Human resource trends for learning and performance is creating an increase in technology-based learning, video conferencing, teleconferencing, satellite broadcasts, internet based training, groupware, knowledge management systems and fingertip learning.  "Fingertip learning" otherwise termed, "learning-on-demand" has now made learning on wireless mobile devices and the quest for information by meta-search engines such as Google more and more prevalent in the work place and beyond.  Elliot Masie introduced the concept calling it "fingertip knowledge."  It is defined as  interval learning that is just in time, just the right amount, just for me, and workflow related.  It is a new medium through which people can inform, communicate, interact, empower, and enlighten.  Fingertip learning is impacting learning and education today and is changing the approach to interactive design and production techniques. Social learning and networking has increased and is a great way to incorporate soft sills into an organization for global alliances and global networking.  Companies are also making a good practice of technologies such as Wikis, blogs, epicenter testing suites, and other collaborative tools and websites.  HPI practitioners must be ready to manage, design, develop, select, and use technologies that support learning and development.  They must also study the circumstances and challenges and make appropriate recommendations for the most appropriate approach to learning, design, managing, or facilitating training.

 

Organizations are making demands to demonstrate measurable results and rate-of-investment (ROI).  They want the HPI practitioners to prove their services by five levels: Did they like it?  Did they learn it?  Did they use it? Did they make a difference?  Did the outcome justify the cost?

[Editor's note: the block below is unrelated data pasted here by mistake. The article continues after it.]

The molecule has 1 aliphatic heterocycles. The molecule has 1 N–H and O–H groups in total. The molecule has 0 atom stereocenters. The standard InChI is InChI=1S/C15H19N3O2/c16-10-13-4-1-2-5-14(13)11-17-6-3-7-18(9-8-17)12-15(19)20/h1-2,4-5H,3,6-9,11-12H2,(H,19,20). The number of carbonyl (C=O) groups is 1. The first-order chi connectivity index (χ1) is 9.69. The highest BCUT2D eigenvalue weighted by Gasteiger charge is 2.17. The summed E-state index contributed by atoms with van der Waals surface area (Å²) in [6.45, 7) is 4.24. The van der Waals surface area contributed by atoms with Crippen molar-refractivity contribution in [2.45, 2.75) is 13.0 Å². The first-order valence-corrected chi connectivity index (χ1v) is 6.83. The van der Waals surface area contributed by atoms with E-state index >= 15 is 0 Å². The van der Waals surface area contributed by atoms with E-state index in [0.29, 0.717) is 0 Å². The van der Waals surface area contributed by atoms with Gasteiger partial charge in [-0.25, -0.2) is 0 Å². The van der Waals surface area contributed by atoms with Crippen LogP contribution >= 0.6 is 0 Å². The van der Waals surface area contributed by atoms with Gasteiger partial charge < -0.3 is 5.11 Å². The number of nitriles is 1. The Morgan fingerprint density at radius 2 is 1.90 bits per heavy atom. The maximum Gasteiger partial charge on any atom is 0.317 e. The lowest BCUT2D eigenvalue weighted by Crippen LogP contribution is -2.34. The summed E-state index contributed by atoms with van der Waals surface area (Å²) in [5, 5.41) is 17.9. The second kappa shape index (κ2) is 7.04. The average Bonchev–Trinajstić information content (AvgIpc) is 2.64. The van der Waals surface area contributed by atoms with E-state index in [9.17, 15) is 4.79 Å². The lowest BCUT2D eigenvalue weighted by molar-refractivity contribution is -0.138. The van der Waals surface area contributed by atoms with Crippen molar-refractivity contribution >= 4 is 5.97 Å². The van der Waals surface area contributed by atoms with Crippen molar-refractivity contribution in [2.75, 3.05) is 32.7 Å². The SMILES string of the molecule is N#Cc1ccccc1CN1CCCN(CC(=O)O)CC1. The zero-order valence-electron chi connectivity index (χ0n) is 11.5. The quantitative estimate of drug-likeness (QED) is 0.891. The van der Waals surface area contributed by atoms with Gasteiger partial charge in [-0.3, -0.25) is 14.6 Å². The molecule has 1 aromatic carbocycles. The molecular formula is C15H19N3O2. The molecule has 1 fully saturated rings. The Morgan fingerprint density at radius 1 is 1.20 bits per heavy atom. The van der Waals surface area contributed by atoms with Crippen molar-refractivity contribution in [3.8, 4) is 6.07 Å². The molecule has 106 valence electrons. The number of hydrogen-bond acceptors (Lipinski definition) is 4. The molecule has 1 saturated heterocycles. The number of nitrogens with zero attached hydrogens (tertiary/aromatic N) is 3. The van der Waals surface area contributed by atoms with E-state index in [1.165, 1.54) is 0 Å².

HPT has become an integral part of the modern era in both the public and private sectors. This creates for an even larger arena for the systematic analysis of performance not only for governmental use, but in the corporate world and in education using action research methods. Human performance technology actually has existed since the iron age with the invention of the tool to make their job easier and will constantly change and evolve depending on the resources at the time to make any job easier that is measureable, observable, and most importantly humanistic.

 

References:

  1. Rothwell, W. J., Hohne, C.K., King, S. B. (2007) Human Performance Improvement (pp. 1-208). Burlington, MA: Butterworth-Heinemann.
  2. http://www.ispi.org/content.aspx?id=54
  3. www.missionfacilitators.com/.../human_performance_trends
  4. Chyung, Seung Youn. Foundations of Instructional and Performance Technology. Amherst, MA: HRD, 2008.
  5. "Elton Mayo and the Hidden Hawthorne - Work, Employment & Society" March 1987 1: 107-120, JH Smith.
  6. "Human Performance Technology and the USA Military." Graduate Program in Training and Development @ Roosevelt University. Mark Dungee, 15 Dec. 2009. Web. 20 Apr. 2012. 
  7. http://rutraining.org/2009/12/15/human-performance-technology-and-the-us-military/.
  8. http://websupportblog.wordpress.com/2006/09/22/fingertip-knowledge-learning-on-demand/
  9. http://www.eife-l.org/publications/proceedings/ilf07/ppt/EpiciLearnIssue1.ppt.pdf 
  10. http://masie.com/MASIE-Information/subscribe-to-trends.html